Not sure it is $2B worth, but Disney had a lot of technical debt to pay.

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Monday, July 22, 2013 10:04 AM
Jeff's avatar

I saw the new ticketing stuff in progress at the Epcot and MK gates this weekend. They're really awesome and non-cluttered compared to the turnstiles. You put your card up to the sphere, finger on the scanner, and the sphere has pretty swirling lights and then turns green.

What's surprising is the massive upheaval of the entrance plazas for rewiring.


Jeff - Webmaster/Editor - CoasterBuzz.com - My Blog - Twitter - Video

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Monday, July 22, 2013 5:41 PM

Oh, yeah.... I like what we've seen of the new system. We had an RFID room key for Old Key West in January, and Beach back in May. We also had our annual passes converted to the RFID hard cards during the May trip.

I wonder how long the room keys will keep the magnetic stripe on the back. In January, while it was just a tap to get in our room, most other things we did required a swipe.

I imagine it won't last much longer, but in May it didn't seem there were many people with the newer tickets, so the entrance gate lines were always shorter for the newer gates.

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Monday, July 22, 2013 9:03 PM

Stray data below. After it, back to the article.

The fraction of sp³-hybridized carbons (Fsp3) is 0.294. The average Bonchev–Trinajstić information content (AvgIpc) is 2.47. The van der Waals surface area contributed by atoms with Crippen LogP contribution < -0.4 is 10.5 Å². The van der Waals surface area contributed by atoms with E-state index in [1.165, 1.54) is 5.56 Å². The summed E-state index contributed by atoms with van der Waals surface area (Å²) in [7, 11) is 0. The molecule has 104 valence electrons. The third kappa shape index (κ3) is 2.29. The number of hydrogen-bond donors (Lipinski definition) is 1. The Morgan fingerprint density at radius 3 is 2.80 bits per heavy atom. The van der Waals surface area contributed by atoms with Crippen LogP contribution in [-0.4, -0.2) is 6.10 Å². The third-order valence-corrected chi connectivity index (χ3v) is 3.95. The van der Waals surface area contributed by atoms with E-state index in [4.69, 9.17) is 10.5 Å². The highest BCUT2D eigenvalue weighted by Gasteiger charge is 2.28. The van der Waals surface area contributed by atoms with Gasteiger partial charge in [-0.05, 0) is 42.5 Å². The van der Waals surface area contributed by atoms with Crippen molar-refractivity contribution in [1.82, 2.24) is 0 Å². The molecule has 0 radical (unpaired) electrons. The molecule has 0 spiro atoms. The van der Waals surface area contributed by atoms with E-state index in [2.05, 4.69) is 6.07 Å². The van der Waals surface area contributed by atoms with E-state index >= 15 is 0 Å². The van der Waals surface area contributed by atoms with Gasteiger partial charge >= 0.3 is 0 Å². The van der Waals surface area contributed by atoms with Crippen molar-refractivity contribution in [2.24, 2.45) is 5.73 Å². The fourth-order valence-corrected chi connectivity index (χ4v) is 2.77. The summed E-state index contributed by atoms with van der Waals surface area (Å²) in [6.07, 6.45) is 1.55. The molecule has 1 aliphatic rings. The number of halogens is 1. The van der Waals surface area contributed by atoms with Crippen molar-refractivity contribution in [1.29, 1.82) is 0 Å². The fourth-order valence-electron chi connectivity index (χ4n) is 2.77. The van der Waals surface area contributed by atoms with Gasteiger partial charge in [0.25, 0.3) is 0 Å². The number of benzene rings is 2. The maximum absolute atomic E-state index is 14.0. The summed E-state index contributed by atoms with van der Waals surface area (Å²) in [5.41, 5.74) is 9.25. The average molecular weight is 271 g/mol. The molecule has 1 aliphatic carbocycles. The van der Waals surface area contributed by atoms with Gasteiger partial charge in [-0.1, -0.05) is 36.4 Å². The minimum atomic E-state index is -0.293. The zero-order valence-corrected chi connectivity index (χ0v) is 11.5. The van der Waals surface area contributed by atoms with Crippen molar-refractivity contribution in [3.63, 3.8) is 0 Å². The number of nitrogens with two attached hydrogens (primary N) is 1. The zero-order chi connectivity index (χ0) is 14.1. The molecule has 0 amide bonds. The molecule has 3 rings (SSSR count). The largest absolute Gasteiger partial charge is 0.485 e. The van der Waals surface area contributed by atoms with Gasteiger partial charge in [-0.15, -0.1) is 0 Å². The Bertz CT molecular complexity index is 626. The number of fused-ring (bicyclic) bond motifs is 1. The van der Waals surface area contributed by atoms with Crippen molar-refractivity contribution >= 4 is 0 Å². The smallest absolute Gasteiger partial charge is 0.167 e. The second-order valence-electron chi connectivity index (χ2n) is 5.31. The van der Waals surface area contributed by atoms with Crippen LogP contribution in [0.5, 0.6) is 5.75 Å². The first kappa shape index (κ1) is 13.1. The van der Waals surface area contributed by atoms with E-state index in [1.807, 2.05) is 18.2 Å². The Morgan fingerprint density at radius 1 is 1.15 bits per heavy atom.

Unless the wristband system was just the first technology that required the complete overhaul of all the parks data infrastructure....so the complete overhaul now allows the wristband, and will support all current and future park data infrastructure - cost 2 billion. Pure speculation, but it would make more sense then to me.

Or maybe they can burn money like that!

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Monday, July 22, 2013 9:23 PM
Jeff's avatar

I've actually learned some other things that add context (from people who probably wouldn't want me to repeat it), but even with that context, it still seems like an overspend to me to an extent. I suppose some of it you can chalk up to a lot of custom hardware. Those custom reader half-spheres with the Mickey ears on them I assume were not cheap.


Jeff - Webmaster/Editor - CoasterBuzz.com - My Blog - Twitter - Video

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Wednesday, August 21, 2013 9:12 AM
Jeff's avatar

Not to bring back the dead, but I've been networking with a lot of contractors lately who absolutely insist that this was the worst IT overspend ever. Enormous waste spiraling out of control. Sounds like a poorly managed project from start to finish. What could have been done with logical, small teams was spread across a ton of external consultants and what not. A lot of people made a lot of money from this, it would seem.


Jeff - Webmaster/Editor - CoasterBuzz.com - My Blog - Twitter - Video

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Thursday, August 22, 2013 6:52 PM
slithernoggin's avatar

From what I know of WDW, both from various things read online and from knowing people who did or do work there, a poorly managed project involving far too many consultants with costs out of control would be very consistent with how WDW tends to operate.


Time flies like an arrow. Fruit flies like a banana.
-- Groucho Marx